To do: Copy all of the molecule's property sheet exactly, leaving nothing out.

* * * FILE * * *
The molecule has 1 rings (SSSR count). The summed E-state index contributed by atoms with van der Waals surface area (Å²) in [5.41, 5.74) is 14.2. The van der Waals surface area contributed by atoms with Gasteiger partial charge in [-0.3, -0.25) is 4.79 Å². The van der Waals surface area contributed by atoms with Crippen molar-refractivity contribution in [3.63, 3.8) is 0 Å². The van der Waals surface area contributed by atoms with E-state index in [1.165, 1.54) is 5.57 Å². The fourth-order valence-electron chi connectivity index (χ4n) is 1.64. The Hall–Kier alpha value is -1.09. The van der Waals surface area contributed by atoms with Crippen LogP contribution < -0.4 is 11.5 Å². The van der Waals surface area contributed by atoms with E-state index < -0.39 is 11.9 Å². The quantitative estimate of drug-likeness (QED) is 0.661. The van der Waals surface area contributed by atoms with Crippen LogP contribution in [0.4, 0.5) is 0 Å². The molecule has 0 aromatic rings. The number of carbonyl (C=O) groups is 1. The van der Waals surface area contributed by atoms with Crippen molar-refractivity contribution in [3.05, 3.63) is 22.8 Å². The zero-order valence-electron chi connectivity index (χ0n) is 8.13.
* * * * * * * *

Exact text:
The molecule has 1 rings (SSSR count). The summed E-state index contributed by atoms with van der Waals surface area (Å²) in [5.41, 5.74) is 14.2. The van der Waals surface area contributed by atoms with Gasteiger partial charge in [-0.3, -0.25) is 4.79 Å². The van der Waals surface area contributed by atoms with Crippen molar-refractivity contribution in [3.63, 3.8) is 0 Å². The van der Waals surface area contributed by atoms with E-state index in [1.165, 1.54) is 5.57 Å². The fourth-order valence-electron chi connectivity index (χ4n) is 1.64. The Hall–Kier alpha value is -1.09. The van der Waals surface area contributed by atoms with Crippen LogP contribution < -0.4 is 11.5 Å². The van der Waals surface area contributed by atoms with E-state index < -0.39 is 11.9 Å². The quantitative estimate of drug-likeness (QED) is 0.661. The van der Waals surface area contributed by atoms with Crippen LogP contribution in [0.4, 0.5) is 0 Å². The molecule has 0 aromatic rings. The number of carbonyl (C=O) groups is 1. The van der Waals surface area contributed by atoms with Crippen molar-refractivity contribution in [3.05, 3.63) is 22.8 Å². The zero-order valence-electron chi connectivity index (χ0n) is 8.13.